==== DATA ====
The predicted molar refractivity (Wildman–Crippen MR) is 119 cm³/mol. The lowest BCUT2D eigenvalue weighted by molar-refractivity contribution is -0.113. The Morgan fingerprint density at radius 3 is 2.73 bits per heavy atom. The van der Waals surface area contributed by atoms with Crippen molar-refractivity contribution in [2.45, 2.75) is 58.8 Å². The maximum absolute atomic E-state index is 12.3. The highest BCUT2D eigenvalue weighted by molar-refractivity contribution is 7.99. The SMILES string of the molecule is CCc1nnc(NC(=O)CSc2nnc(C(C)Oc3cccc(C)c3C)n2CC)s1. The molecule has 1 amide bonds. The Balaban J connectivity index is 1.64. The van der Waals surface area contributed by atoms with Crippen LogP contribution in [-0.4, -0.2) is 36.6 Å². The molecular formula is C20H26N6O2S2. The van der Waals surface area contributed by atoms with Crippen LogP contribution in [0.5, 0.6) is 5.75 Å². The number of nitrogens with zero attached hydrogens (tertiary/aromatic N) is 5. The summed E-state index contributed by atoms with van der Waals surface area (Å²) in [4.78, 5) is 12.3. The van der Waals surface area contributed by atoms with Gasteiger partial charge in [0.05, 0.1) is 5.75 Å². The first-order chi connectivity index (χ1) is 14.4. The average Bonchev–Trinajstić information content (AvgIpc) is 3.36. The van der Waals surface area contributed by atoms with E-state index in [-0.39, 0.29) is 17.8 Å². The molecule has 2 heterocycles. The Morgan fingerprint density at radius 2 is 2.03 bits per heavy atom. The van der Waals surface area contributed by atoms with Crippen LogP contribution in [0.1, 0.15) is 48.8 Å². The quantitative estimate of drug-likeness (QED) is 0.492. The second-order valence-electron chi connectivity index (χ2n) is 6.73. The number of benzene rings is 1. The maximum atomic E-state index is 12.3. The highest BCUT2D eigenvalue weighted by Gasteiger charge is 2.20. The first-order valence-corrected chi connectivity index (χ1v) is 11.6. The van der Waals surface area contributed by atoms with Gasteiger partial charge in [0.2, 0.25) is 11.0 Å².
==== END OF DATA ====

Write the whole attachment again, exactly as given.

The predicted molar refractivity (Wildman–Crippen MR) is 119 cm³/mol. The lowest BCUT2D eigenvalue weighted by molar-refractivity contribution is -0.113. The Morgan fingerprint density at radius 3 is 2.73 bits per heavy atom. The van der Waals surface area contributed by atoms with Crippen molar-refractivity contribution in [2.45, 2.75) is 58.8 Å². The maximum absolute atomic E-state index is 12.3. The highest BCUT2D eigenvalue weighted by molar-refractivity contribution is 7.99. The SMILES string of the molecule is CCc1nnc(NC(=O)CSc2nnc(C(C)Oc3cccc(C)c3C)n2CC)s1. The molecule has 1 amide bonds. The Balaban J connectivity index is 1.64. The van der Waals surface area contributed by atoms with Crippen LogP contribution in [-0.4, -0.2) is 36.6 Å². The molecular formula is C20H26N6O2S2. The van der Waals surface area contributed by atoms with Crippen LogP contribution in [0.5, 0.6) is 5.75 Å². The number of nitrogens with zero attached hydrogens (tertiary/aromatic N) is 5. The summed E-state index contributed by atoms with van der Waals surface area (Å²) in [4.78, 5) is 12.3. The van der Waals surface area contributed by atoms with Gasteiger partial charge in [0.05, 0.1) is 5.75 Å². The first-order chi connectivity index (χ1) is 14.4. The average Bonchev–Trinajstić information content (AvgIpc) is 3.36. The van der Waals surface area contributed by atoms with E-state index in [-0.39, 0.29) is 17.8 Å². The molecule has 2 heterocycles. The Morgan fingerprint density at radius 2 is 2.03 bits per heavy atom. The van der Waals surface area contributed by atoms with Crippen LogP contribution in [0.1, 0.15) is 48.8 Å². The quantitative estimate of drug-likeness (QED) is 0.492. The second-order valence-electron chi connectivity index (χ2n) is 6.73. The number of benzene rings is 1. The maximum atomic E-state index is 12.3. The highest BCUT2D eigenvalue weighted by Gasteiger charge is 2.20. The first-order valence-corrected chi connectivity index (χ1v) is 11.6. The van der Waals surface area contributed by atoms with Gasteiger partial charge in [0.2, 0.25) is 11.0 Å².